I’m fortunate to have a wife who devotes all her time to our daughters. Cloudnine offers flexible working hours so I aim to reach the office by 11 and be back home by 8. This way, I get to spend two hours with the girls in the morning, and two hours at night. There are days and weeks when the balance goes out of whack, but I have my wife to thank for holding down the fort at home.
I consider fatherhood a gift from God – one that comes with a great deal of responsibility. Raising the girls to be good human beings and give back to society are priorities for me and my wife and we consider it an honour to be able to influence the way they turn out.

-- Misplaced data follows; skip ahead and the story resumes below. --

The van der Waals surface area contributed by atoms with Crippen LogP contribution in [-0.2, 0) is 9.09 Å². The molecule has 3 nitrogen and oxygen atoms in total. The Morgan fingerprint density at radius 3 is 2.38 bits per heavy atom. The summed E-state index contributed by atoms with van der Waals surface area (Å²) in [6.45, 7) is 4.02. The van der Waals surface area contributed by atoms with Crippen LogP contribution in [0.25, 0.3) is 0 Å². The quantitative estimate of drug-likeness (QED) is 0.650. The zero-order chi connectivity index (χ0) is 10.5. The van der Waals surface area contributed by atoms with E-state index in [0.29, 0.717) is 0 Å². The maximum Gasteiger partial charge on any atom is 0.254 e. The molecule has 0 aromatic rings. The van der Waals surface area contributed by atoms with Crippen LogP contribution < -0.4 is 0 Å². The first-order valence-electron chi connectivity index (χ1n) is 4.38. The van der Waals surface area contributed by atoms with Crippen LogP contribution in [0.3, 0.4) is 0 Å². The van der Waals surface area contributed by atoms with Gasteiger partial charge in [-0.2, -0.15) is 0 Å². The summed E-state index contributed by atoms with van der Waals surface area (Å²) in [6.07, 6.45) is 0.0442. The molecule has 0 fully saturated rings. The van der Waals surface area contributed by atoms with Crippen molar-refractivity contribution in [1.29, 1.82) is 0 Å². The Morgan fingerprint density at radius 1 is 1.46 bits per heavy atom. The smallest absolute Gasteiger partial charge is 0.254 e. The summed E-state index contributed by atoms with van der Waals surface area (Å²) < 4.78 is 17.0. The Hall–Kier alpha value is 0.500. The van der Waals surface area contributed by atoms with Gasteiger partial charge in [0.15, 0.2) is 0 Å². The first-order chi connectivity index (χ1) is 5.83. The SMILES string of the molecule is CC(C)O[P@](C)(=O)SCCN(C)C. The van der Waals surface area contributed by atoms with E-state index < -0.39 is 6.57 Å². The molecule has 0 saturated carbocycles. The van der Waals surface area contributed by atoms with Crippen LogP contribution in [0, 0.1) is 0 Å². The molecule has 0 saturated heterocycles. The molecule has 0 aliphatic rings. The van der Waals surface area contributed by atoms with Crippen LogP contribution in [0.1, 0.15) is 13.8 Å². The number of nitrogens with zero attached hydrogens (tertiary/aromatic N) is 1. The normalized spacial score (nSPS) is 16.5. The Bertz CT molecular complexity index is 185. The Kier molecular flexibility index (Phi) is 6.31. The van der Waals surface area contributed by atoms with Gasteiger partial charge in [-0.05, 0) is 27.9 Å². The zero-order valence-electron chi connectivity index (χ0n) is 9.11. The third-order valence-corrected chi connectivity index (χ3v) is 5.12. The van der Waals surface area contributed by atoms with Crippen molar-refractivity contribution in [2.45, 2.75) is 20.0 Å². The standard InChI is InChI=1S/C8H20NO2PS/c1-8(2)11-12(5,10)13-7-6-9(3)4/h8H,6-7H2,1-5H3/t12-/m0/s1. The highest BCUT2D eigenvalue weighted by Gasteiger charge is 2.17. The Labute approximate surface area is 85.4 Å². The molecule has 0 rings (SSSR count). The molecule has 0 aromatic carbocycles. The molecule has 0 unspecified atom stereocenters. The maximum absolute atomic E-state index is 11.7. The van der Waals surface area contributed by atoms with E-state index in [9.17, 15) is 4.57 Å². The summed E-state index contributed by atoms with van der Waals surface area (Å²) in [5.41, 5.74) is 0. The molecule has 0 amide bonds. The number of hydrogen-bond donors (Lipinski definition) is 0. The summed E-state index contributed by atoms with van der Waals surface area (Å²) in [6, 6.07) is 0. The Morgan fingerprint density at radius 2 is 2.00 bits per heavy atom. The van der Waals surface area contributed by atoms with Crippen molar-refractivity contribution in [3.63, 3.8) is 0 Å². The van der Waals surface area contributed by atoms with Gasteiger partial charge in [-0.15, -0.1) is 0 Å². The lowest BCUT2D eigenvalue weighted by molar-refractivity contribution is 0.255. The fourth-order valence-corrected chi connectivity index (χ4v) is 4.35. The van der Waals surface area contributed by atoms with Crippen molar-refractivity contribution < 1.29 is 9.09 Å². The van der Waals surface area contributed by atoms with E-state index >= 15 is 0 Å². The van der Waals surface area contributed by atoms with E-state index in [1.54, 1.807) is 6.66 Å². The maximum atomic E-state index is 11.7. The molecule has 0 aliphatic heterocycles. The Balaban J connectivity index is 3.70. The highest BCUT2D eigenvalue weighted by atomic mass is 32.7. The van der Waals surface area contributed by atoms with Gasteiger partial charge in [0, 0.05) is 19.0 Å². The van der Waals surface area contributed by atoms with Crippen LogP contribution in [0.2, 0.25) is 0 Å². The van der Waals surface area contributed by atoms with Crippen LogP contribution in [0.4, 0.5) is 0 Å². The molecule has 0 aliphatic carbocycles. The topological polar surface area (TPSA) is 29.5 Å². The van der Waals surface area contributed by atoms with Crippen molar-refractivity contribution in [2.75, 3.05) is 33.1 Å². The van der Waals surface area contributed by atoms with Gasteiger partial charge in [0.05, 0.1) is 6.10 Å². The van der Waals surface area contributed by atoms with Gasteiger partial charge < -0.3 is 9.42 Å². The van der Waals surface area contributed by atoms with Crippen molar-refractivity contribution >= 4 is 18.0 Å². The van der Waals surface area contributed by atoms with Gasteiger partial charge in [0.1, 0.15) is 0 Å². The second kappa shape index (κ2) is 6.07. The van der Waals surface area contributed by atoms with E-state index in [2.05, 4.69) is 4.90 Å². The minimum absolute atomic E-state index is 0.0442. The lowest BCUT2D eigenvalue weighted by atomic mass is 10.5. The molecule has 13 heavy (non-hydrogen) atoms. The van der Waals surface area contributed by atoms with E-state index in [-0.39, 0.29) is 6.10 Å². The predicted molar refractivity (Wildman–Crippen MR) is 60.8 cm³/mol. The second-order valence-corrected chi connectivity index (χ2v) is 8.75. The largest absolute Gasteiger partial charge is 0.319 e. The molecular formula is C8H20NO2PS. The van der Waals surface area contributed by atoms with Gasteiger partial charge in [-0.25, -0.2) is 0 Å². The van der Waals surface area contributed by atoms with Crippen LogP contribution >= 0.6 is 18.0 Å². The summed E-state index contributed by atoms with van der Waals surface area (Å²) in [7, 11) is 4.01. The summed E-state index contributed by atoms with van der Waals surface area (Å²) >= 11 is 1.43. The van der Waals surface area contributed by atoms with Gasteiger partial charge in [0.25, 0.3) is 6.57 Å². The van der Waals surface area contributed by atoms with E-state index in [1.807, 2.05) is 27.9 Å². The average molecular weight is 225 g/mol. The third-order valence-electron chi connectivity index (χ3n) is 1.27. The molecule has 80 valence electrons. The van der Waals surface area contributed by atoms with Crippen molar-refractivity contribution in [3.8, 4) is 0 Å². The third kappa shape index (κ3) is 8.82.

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Naisha was born six years after Ayushi, so overnight, our lives went from being planned and organised to completely devoid of routine. Of course, we love every minute, but it’s been hard getting used to the ways of a newborn after a six-year hiatus. Naisha is an amazing bundle of energy, always on the go, and it’s incredibly fun to keep up with her antics.
I would urge fathers to make the most of the first three years. After that, over time, you’ll be forced to deal with more serious decisions like which school to pick, how to implement a homework routine and so on. Cherish the time that you have with your kids while they’re still little. If you miss the early stages, you’ve lost an opportunity you’ll never have back.